The Mason Pierce blog contains brief episodes from Agent Mason Pierce's career as a US Air Force Special Forces operative before he joins the CIA and his early years with the Central Intelligence Agency. These precede the as of yet unpublished book Mason Pierce: Assassination.

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Sunday, June 24, 2012

Chapter 12 Excerpt

Mason slowly made his way back out, but picked up his pace when he heard a boat motor which sounded disturbingly close. Ever since the attempt on his life by the water taxi driver, he had been extremely alert and on edge. He burst out of the Basilica to see screaming pedestrians leaping from the elevated walkway and splashing into the water as a motorboat crashed into the square from the seaway. Two men stood in the back holding Uzis. Another man spotted Mason and pointed at him, shouting something in Italian.
For a moment, Mason’s world stopped. He never would have anticipated something like this. The incident in the water taxi had been a bold move, but this was on an entirely new level. Never in his career with the CIA had he ever been attacked in such a manner. A bullet flying past his head, embedding itself in the stone wall behind him, brought him back to reality.
Almost as bad as the fact that two men had just opened fire on him with semi-automatic guns, was that this was not helping him stay covert. Mason pulled his hat down to shield his face from view.
Mason ran from the doorway of the Basilica to the walkway along the Doge’s palace. He ducked and weaved behind the pillars to avoid the short Uzi blasts. Tiny fragments of stone were blasted into the air as the bullets pocketed the centuries-old pillars. Once and awhile, a bullet would get past the pillars and hit the wall of the Palace not far from Mason. A piece of shrapnel hit him near the mouth. He tasted blood.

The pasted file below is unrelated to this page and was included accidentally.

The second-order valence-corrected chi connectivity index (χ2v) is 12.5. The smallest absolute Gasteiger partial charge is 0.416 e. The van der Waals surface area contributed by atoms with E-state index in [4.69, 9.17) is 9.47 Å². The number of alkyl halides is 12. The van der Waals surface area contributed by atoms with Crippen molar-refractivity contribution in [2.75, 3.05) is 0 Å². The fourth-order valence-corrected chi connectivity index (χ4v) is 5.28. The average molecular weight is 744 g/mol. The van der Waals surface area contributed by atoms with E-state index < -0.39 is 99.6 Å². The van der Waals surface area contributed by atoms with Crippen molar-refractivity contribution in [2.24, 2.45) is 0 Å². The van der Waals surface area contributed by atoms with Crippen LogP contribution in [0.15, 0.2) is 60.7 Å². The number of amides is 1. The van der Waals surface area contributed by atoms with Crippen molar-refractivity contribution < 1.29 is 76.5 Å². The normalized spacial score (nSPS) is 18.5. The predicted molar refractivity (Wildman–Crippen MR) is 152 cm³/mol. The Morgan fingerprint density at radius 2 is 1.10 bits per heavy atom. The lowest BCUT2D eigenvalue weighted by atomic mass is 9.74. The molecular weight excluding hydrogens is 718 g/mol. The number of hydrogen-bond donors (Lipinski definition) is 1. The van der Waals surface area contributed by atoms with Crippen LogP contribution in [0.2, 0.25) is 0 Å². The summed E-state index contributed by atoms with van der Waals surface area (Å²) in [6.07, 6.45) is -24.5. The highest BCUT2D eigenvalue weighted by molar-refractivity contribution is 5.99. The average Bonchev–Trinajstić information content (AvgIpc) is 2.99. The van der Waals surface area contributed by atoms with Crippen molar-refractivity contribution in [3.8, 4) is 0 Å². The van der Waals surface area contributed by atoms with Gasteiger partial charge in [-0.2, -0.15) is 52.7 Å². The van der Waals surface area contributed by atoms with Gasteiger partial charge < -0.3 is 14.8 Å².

He kept running, adrenaline propelling him at what felt like an inhuman speed. His destination was the gondolas. They were close, but seemed very far away. Finally he made it to the end of the columns, but now he had to make a dash in the open. The world around him began to slow down again as he took his first step from the relative safety of the corridor. Luckily, the boat had been travelling the other way, so it was now on the far length of the palace near the entrance to the Basilica San Marco and was too far away to shoot accurately. The shots missed him by meters, especially when the boat made a turn, the centripetal force pushing the men in the boat outwards. They barely managed to stay in the boat, much less hit a far-off, moving target. Mason heard a loud crunching noise as the speedboat scraped against the stone ground of the plaza. He tore across the flooded walkway from the Doge’s Palace to the seaway, spraying seawater everywhere. As the boat finished its turn, he leaped, soaking wet, onto a gondola.
The gondolas outside San Marco are each tied to wooden poles which reach to the bottom of the seaway. They are tied with loops so that they can rise and fall with the tide. At this point, they were all suspended about a foot above the square. 
Mason pulled his ultra-sharp knife from his leg strap and quickly cut the front and back bindings on the gondola. He timed it perfectly so that he cut the last binding as the tide rocked back. When the elegant boat was released, the water surged forwards, and so did the gondola. Mason, in the gondola was heading straight for the motorboat, whose driver grimaced, and gave it an extra push with the pole used for propelling the gondola. There was nowhere to go at this point, so there was no way the driver could avoid the incoming gondola short of crashing the boat. The men on the boat braced for impact with the small but sturdy gondola.